Providers’ and consumers’ perspective of nurses’ caring behaviours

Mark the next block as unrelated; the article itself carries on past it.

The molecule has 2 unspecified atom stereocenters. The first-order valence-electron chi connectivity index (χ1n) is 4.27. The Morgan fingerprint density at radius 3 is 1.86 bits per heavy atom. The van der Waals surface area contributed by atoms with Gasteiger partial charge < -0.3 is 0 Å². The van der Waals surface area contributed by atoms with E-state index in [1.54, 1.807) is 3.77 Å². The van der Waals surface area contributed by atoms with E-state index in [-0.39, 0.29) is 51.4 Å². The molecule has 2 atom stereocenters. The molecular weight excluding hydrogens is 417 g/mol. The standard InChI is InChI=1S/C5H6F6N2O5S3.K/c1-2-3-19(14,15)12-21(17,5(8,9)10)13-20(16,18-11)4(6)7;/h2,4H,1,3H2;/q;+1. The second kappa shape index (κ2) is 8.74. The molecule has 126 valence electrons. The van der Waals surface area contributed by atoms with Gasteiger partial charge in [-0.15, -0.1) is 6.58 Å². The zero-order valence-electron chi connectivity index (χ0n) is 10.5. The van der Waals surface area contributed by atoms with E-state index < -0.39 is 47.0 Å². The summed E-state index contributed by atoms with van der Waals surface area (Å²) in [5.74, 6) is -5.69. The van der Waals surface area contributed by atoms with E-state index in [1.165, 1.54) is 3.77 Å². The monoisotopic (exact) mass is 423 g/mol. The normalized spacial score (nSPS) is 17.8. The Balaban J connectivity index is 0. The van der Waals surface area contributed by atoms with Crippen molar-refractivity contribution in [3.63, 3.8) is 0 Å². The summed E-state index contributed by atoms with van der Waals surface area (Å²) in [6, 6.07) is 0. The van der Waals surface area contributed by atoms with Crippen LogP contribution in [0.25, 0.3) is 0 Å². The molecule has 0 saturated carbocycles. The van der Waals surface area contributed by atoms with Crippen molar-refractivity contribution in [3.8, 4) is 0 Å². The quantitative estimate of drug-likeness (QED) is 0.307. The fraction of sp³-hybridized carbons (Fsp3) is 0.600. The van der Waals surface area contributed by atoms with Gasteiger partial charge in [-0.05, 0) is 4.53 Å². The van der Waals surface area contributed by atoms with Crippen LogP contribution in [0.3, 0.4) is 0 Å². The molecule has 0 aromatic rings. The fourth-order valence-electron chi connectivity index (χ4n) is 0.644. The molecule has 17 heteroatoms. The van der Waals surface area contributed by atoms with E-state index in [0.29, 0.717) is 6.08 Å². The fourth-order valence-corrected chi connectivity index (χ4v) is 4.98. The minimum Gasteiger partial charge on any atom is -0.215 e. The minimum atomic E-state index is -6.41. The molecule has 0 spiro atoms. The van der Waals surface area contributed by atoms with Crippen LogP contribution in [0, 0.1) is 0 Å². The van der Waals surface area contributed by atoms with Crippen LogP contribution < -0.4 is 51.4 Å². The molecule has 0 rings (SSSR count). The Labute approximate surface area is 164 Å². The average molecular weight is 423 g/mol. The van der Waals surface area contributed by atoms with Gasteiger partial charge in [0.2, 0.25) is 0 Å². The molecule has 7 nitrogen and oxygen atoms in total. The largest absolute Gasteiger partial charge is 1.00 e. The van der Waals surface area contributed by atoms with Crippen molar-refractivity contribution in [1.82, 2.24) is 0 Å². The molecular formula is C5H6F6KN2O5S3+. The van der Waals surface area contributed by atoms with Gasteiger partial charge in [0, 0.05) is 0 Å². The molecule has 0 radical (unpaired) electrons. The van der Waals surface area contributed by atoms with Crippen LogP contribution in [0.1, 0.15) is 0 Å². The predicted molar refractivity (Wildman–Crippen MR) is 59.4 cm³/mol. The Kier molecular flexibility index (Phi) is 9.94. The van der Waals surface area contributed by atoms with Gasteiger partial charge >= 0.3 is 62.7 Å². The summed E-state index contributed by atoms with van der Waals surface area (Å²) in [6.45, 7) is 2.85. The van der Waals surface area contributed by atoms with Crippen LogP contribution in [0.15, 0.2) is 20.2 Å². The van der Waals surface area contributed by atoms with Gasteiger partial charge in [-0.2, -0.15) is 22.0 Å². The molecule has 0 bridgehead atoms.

The primary purpose of this article is to discuss the development and testing of a scale designed to examine nurses’ caring behaviours. A pilot study was conducted with a convenience sample (n = 81) of 42 nurses (providers) and 39 patients (consumers). The setting was two community hospitals in the New England Region. The respondents were able to assign a rank of the items (nurses’ caring behaviours) with a spread of mean values from 3·5 to 16·7. There was agreement on the most caring behaviour, ‘The nurses treat me as an individual’, on the behaviour in the middle range of caring, ‘The nurses comfort me by their silent presence’, and on the least caring behaviour, ‘The nurses did not talk about how my illness might affect my life’. The Wilcoxon two-sample rank-sum test was used to test the difference in rank of the 20 items between the providers and the consumers. There was a significant difference between the providers and the consumers in the ranking of nine of the 20 items. The consumers valued behaviours that recognized their individual perspective as well as that of their family and behaviours that helped them anticipate and prepare for change. The providers placed a greater emphasis on the behaviours that were more geared towards the comforting aspects of care by encouraging patients to express and vent their feelings. These findings allow clinicians to be sensitized to their caring behaviours by increasing their realization of how behaviours are perceived by patients. The instrument needs minor revision and then further testing is indicated.